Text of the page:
The age of elegance, of decadence
The series of exquisite eggs shaped by Faberge for the Imperial Russian family between 1885 and 1916, is considered as the artist-goldsmith’s ultimate and most long-term achievement.
Gold, diamonds, rubies, enamel, all decorate the over-the-top gifts to the Russian Tsars Alexander III and Nicholas II as Easter gifts for their wives and mothers.
These are often referred to as the ‘Imperial’ Fabergé eggs.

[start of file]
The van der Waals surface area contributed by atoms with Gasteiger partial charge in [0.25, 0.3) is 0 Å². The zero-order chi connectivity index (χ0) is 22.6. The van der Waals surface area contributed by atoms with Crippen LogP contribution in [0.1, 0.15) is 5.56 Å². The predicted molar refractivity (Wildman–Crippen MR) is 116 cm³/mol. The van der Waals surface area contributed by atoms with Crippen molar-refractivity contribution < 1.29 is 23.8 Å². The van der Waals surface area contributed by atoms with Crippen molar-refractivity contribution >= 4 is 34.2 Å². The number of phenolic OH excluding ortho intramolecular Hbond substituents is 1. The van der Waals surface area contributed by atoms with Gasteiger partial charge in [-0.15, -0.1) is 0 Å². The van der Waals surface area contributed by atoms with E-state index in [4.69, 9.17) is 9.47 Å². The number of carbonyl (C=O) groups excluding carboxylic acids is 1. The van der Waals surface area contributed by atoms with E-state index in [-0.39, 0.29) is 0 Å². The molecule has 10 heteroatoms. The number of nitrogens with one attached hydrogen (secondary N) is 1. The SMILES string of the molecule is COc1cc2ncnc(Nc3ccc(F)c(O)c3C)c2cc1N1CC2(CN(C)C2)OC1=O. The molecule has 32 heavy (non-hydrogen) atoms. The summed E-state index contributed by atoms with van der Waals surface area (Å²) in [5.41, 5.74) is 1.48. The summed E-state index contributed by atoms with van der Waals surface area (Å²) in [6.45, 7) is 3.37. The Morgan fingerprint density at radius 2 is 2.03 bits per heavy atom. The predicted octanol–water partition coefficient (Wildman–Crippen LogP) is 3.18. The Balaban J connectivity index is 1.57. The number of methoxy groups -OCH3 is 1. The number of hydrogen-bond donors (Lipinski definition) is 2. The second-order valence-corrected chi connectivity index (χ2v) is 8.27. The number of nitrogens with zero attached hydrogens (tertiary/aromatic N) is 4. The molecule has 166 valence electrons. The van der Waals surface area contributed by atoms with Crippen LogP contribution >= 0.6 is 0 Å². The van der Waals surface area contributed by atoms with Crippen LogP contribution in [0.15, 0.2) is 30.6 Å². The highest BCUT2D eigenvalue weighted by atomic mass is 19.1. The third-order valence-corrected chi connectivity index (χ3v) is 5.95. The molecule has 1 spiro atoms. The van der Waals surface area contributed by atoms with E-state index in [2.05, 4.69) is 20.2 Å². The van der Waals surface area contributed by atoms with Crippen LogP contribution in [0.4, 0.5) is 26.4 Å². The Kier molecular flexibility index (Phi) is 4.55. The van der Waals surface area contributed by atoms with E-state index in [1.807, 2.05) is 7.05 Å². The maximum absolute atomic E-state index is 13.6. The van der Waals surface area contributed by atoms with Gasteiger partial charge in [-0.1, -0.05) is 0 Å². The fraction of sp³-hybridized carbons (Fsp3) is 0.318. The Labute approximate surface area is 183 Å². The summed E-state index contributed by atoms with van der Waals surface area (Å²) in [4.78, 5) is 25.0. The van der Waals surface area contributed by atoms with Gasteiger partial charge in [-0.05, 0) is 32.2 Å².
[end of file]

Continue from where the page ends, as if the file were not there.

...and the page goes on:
The House of Fabergé made about 50 eggs, of which 43 have survived.
Two more were planned for Easter 1918, but were not delivered, due to the Russian Revolution.
It was a time of rarity; of riches beyond compare, and poverty unimagined.
And from those Easter gifts created long ago, a name, a heritage, was born.